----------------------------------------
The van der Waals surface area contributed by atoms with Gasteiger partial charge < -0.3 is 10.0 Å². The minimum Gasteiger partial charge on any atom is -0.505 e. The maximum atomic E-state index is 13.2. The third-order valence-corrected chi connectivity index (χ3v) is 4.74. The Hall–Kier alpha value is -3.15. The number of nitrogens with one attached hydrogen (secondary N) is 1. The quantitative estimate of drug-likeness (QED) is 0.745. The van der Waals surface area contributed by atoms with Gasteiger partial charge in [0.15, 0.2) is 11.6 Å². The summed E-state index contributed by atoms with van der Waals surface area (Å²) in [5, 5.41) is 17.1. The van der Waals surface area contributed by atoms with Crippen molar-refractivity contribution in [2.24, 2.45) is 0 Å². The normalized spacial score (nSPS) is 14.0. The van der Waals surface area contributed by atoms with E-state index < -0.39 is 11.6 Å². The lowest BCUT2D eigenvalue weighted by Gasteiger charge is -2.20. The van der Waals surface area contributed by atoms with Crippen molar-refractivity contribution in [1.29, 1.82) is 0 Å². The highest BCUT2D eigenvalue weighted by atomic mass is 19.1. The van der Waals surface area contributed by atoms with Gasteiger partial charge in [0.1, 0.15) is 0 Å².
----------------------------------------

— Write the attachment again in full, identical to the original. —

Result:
The van der Waals surface area contributed by atoms with Gasteiger partial charge < -0.3 is 10.0 Å². The minimum Gasteiger partial charge on any atom is -0.505 e. The maximum atomic E-state index is 13.2. The third-order valence-corrected chi connectivity index (χ3v) is 4.74. The Hall–Kier alpha value is -3.15. The number of nitrogens with one attached hydrogen (secondary N) is 1. The quantitative estimate of drug-likeness (QED) is 0.745. The van der Waals surface area contributed by atoms with Gasteiger partial charge in [0.15, 0.2) is 11.6 Å². The summed E-state index contributed by atoms with van der Waals surface area (Å²) in [5, 5.41) is 17.1. The van der Waals surface area contributed by atoms with Crippen molar-refractivity contribution in [2.24, 2.45) is 0 Å². The normalized spacial score (nSPS) is 14.0. The van der Waals surface area contributed by atoms with E-state index < -0.39 is 11.6 Å². The lowest BCUT2D eigenvalue weighted by Gasteiger charge is -2.20. The van der Waals surface area contributed by atoms with Crippen molar-refractivity contribution in [1.29, 1.82) is 0 Å². The highest BCUT2D eigenvalue weighted by atomic mass is 19.1. The van der Waals surface area contributed by atoms with Gasteiger partial charge in [0.1, 0.15) is 0 Å².